Rep. Kevin BradyKevin Patrick BradyHouse panel advances key portion of Democrats' .5T bill LIVE COVERAGE: Ways and Means to conclude work on .5T package LIVE COVERAGE: Tax hikes take center stage in Ways and Means markup MORE (R-Texas) called on Monday for a probe into the sources of The New York Times story that detailed two decades worth of President TrumpDonald TrumpJulian Castro knocks Biden administration over refugee policy Overnight Energy & Environment — League of Conservation Voters — Climate summit chief says US needs to 'show progress' on environment Five takeaways from Arizona's audit results MORE's tax records and financial dealings.
Brady, the head Republican on the House Ways and Means Committee, released a statement on the Times report that was published Sunday, saying a “felony crime was committed” by giving Trump’s tax information to the newspaper.
"While many critics question the article’s accuracy, equally troubling is the prospect that a felony crime was committed by releasing the private tax return information of an individual - in this case the President’s,” he said.
“To ensure every American is protected against the illegal release of their tax returns for political reasons, I am calling for an investigation of the source and to prosecute if the law was broken,” he added.
The bombshell Times report detailed that Trump paid a total of $750 in federal income taxes in 2016 and 2017. The cited documents also revealed that Trump leveraged his losses to pay no federal income taxes in 10 of 15 years.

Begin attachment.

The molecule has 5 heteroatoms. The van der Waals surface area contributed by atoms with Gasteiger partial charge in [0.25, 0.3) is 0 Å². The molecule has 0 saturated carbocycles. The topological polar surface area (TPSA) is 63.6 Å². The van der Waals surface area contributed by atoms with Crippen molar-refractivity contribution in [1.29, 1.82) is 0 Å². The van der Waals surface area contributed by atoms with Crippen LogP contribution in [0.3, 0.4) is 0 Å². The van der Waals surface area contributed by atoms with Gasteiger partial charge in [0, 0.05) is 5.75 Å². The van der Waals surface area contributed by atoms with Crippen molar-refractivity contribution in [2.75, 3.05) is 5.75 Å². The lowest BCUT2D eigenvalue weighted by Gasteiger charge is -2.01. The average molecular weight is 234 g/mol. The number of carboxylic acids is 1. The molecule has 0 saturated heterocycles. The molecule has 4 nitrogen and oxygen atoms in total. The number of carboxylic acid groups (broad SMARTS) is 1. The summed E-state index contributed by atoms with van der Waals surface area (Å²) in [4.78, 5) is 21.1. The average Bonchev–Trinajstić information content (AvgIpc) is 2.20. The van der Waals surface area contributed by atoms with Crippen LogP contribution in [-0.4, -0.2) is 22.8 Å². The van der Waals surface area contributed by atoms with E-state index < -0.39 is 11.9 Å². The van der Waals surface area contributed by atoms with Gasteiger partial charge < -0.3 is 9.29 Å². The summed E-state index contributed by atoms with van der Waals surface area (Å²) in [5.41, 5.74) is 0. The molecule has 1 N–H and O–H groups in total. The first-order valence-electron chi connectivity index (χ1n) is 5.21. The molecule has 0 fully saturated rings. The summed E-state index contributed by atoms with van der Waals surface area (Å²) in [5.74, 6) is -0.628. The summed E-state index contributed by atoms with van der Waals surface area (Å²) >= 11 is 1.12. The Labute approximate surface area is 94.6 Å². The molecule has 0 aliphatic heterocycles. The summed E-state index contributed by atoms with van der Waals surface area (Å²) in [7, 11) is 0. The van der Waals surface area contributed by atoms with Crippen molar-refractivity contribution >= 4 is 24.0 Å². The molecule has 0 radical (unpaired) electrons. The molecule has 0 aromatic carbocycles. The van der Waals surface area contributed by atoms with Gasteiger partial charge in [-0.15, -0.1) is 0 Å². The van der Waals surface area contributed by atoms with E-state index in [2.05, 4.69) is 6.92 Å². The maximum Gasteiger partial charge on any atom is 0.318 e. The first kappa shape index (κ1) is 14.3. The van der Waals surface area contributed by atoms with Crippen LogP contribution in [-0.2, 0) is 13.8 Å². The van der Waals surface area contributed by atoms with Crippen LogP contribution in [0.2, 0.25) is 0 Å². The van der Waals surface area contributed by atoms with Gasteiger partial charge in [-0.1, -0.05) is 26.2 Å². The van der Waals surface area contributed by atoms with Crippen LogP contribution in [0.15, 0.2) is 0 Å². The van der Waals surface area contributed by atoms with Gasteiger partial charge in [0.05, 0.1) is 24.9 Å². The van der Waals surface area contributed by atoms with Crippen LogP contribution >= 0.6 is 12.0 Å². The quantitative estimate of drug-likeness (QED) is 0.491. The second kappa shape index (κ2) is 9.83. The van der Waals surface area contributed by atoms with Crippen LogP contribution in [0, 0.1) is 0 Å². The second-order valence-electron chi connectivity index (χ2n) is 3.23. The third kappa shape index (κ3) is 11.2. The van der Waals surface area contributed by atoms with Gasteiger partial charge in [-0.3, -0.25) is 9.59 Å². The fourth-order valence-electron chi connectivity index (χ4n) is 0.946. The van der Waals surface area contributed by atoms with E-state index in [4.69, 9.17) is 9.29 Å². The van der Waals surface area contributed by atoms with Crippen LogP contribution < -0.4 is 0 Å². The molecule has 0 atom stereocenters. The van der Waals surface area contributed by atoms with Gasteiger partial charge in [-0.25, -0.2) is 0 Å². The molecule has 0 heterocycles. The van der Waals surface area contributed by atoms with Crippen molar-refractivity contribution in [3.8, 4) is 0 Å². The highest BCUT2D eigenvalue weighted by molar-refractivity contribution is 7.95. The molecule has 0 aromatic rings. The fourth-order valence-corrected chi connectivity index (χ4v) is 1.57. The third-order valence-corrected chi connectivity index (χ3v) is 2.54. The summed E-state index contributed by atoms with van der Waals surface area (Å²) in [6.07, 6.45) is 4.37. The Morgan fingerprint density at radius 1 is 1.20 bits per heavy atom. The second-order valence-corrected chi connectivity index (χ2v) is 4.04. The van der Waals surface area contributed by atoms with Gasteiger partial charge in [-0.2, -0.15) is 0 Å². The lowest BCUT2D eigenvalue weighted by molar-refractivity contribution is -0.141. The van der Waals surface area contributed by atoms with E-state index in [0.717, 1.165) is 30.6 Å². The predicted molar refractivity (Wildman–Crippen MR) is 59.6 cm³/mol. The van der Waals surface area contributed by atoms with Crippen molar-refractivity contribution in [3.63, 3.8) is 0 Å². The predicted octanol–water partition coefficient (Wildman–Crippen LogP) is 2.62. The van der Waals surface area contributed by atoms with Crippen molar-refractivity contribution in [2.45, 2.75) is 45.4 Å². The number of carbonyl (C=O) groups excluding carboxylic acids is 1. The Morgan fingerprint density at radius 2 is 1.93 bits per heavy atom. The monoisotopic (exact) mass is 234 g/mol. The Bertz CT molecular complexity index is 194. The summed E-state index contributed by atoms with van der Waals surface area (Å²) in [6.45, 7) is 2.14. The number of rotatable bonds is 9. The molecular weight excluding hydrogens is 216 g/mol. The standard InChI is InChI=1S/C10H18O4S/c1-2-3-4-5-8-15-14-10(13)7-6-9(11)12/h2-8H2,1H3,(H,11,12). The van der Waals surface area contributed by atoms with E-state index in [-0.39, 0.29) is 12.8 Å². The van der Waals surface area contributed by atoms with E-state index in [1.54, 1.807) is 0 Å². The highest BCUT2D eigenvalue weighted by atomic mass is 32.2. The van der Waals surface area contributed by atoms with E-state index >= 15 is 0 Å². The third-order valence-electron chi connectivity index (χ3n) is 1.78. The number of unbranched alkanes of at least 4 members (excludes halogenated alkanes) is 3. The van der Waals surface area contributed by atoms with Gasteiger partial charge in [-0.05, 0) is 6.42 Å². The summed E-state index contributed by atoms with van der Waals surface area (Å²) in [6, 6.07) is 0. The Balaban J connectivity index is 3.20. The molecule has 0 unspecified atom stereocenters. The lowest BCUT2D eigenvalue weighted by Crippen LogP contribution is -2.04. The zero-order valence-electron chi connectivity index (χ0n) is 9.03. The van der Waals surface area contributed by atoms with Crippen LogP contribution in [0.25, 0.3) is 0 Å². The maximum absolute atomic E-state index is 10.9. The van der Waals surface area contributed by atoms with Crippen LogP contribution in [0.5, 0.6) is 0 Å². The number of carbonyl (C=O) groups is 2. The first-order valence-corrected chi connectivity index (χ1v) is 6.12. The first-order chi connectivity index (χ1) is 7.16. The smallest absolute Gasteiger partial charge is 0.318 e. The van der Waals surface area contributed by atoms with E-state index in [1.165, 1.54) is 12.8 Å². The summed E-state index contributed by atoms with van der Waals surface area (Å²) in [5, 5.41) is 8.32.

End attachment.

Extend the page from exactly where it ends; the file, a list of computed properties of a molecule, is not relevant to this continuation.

The report also said Trump is confronting significant losses and has several large loan deadlines approaching in the next few years, including a $100 million loan due in 2022.
The documents were obtained by sources who had legal access to it, the newspaper noted in its report. Prior to publishing, a lawyer for the Trump Organization asked the newspaper to see the documents but the publication declined in order to protect its sources.
Trump and the White House both countered the report, with the president giving several defenses, although none have addressed its core findings. The president first reacted to the report, calling it “fake news” during a press conference on Sunday.
He later tweeted Monday morning that the Times “illegally obtained” the information with “bad intent” and said he “was entitled, like everyone else, to depreciation & tax credits.”
The Times report was released two days ahead of the first presidential debate between Trump and Democratic nominee Joe BidenJoe BidenFighter jet escorts aircraft that entered restricted airspace during UN gathering Julian Castro knocks Biden administration over refugee policy FBI investigating alleged assault on Fort Bliss soldier at Afghan refugee camp MORE. Biden’s campaign leaped on the report releasing a campaign ad Monday criticizing the president for paying $750 in federal income taxes.
The president has declined to release his tax returns throughout his campaigns and presidency, breaking from tradition of previous modern presidents.
Trump has pointed to an Internal Revenue Service (IRS) audit as reason for not releasing the returns. Congressional Democratic lawmakers and state prosecutors have attempted to obtain them. Experts have said the IRS audit would not prevent Trump from releasing the documents.